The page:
Indigenous innovation, passion and compassion
24 Apr 2015 | Blog | Australia | Long-term Development
Purple House is a great example of Aboriginal people identifying a problem, coming up with their solution, seeing it work and being incredibly proud.
Throughout Project Compassion, we’ve explored issues of poverty, nutrition and food security, and looked at how we can help bring ‘food for life’ to the world’s poorest communities.
In a recent interview on ABC radio, Sarah Brown from our partner the Purple House, describes how poverty and disempowerment can lead to poor nutrition and ill health in Australia’s remote Indigenous communities. She explains that the best way to tackle these problems is through Indigenous-led solutions like the Purple House.
Kidney disease in Indigenous communities
Sarah explains that the rate of kidney disease in remote Indigenous communities is around 30 times the national average. But she challenges the common assumption that alcohol is a key cause of this high incidence of kidney disease.
“Most of our mob have never drunk a drop of alcohol in their lives. Alcohol is not a major cause,” she says.
“It’s about dispossession, powerlessness and poverty. There has been rapid culture change in remote communities. People are trying to keep up. Basically, it’s about not having control over your life.”
“[In the past, Indigenous] people lived in very harsh surroundings. They had to travel long distances for water and food. They didn’t know when they were going get their next feed. And suddenly people are travelling less. They’ve got more permanent water and food, and they’re living in poverty, so often the quality of that food is not great.”
"Our mob say there’s a lot that they can do to reduce the incidence of kidney disease in the future. But it’s all about being on country with family, having all of those important things that are significant to life around. And that’s much harder if you have to move to a regional centre to access that stuff.”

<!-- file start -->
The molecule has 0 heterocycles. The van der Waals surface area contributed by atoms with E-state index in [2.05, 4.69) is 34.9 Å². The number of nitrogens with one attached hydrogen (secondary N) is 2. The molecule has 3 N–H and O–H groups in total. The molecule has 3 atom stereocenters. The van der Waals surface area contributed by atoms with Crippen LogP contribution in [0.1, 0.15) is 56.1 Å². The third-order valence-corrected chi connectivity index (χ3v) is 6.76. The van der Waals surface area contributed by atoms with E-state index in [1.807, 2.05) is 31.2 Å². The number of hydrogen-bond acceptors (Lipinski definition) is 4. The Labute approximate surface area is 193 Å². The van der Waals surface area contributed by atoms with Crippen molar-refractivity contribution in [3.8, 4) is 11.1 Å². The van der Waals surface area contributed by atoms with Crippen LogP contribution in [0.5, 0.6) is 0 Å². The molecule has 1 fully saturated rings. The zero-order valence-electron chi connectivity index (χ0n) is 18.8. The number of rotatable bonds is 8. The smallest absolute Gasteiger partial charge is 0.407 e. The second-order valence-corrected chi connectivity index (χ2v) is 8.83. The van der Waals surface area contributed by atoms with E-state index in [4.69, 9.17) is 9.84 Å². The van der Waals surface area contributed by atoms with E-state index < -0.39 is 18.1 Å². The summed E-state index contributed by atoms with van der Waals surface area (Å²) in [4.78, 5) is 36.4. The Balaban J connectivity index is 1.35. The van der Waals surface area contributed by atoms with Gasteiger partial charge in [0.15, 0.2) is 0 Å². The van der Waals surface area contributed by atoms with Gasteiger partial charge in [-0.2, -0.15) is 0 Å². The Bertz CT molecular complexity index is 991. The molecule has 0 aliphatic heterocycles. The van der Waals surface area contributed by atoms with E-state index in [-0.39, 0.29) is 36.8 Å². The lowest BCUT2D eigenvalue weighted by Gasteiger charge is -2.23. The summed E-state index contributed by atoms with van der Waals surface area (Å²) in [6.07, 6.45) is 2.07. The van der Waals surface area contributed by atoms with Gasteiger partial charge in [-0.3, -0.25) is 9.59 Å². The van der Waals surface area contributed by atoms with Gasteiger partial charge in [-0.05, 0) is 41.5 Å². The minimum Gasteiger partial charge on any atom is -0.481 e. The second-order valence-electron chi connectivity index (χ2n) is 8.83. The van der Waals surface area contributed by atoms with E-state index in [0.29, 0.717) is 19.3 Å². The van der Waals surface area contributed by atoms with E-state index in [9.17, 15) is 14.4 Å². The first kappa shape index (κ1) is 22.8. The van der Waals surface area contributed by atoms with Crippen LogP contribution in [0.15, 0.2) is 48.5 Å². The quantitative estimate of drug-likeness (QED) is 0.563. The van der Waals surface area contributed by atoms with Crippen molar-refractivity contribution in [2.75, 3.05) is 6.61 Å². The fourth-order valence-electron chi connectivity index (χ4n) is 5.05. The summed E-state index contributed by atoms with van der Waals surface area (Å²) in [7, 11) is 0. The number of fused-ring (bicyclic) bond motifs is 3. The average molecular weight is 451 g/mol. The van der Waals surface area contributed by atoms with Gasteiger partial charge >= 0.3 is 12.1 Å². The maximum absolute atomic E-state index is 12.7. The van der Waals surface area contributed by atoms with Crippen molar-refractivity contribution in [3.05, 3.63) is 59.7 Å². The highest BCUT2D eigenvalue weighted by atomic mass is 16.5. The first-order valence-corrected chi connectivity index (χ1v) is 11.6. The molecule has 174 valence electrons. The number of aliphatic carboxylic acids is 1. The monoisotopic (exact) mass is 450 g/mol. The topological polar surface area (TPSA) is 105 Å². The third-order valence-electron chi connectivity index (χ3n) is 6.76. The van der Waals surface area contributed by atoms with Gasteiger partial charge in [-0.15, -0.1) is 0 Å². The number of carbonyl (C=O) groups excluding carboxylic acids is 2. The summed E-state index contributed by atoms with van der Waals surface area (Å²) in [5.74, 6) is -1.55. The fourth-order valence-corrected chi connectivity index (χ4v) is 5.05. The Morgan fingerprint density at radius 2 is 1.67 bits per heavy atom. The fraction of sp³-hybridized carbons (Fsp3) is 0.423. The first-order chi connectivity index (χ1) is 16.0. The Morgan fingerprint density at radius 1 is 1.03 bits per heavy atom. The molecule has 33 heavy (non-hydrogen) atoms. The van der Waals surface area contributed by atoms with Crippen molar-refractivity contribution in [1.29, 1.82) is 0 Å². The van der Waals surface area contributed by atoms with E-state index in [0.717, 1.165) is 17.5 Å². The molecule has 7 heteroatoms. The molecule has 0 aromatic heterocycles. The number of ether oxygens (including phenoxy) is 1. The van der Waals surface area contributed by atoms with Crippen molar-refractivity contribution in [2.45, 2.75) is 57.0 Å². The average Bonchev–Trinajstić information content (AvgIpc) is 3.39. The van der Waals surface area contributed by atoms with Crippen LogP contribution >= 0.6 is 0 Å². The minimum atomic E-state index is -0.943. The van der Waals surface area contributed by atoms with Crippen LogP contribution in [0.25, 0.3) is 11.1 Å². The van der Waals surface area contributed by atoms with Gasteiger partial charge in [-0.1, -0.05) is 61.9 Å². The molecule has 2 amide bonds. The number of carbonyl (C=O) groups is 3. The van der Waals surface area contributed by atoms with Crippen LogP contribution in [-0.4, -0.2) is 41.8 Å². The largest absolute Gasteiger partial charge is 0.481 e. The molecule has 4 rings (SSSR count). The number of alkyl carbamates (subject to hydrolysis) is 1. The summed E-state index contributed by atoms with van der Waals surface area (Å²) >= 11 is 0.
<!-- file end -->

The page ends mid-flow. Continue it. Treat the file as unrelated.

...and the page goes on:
“In the ‘90s, …people from the far west of the Northern Territory were having to travel hundreds of kilometres to Alice Springs for treatment for kidney disease. It made sense to them that if they could get dialysis machines ‘out bush’, people could be home and looked after by their family and contribute to community life. They painted some magnificent paintings, raised a million dollars at the AGNSW, and started … a culturally appropriate, community run model of providing dialysis care.”
“[Purple House] is a great example of Aboriginal people identifying a problem, coming up with their solution, seeing it work and being incredibly proud. And in an arena where it’s often bad news stories rather than good news stories, this is a great example of Indigenous innovation, passion and compassion and a project that gives hopes to communities.”
Listen to the full interview, ABC Radio National (12:45)
More on the Purple House
Patrick Tjungurrayi: Beyond Borders
We are delighted that proceeds from a new book about Indigenous artist Patrick Tjungurrayi will go toward the work of the Purple House in providing dialysis and essential support services to people in Central Australia and beyond.
Patrick Tjungurrayi: Beyond Borders, edited by Anthropologist John Carty, celebrates Patrick Tjungurrayi, revered throughout the Western Desert for his strength in Aboriginal Law, feted in the art-world for the originality and power of his paintings, and respected everywhere for his stand against the inadequate health bureaucracy of central Australia.
Order your copy
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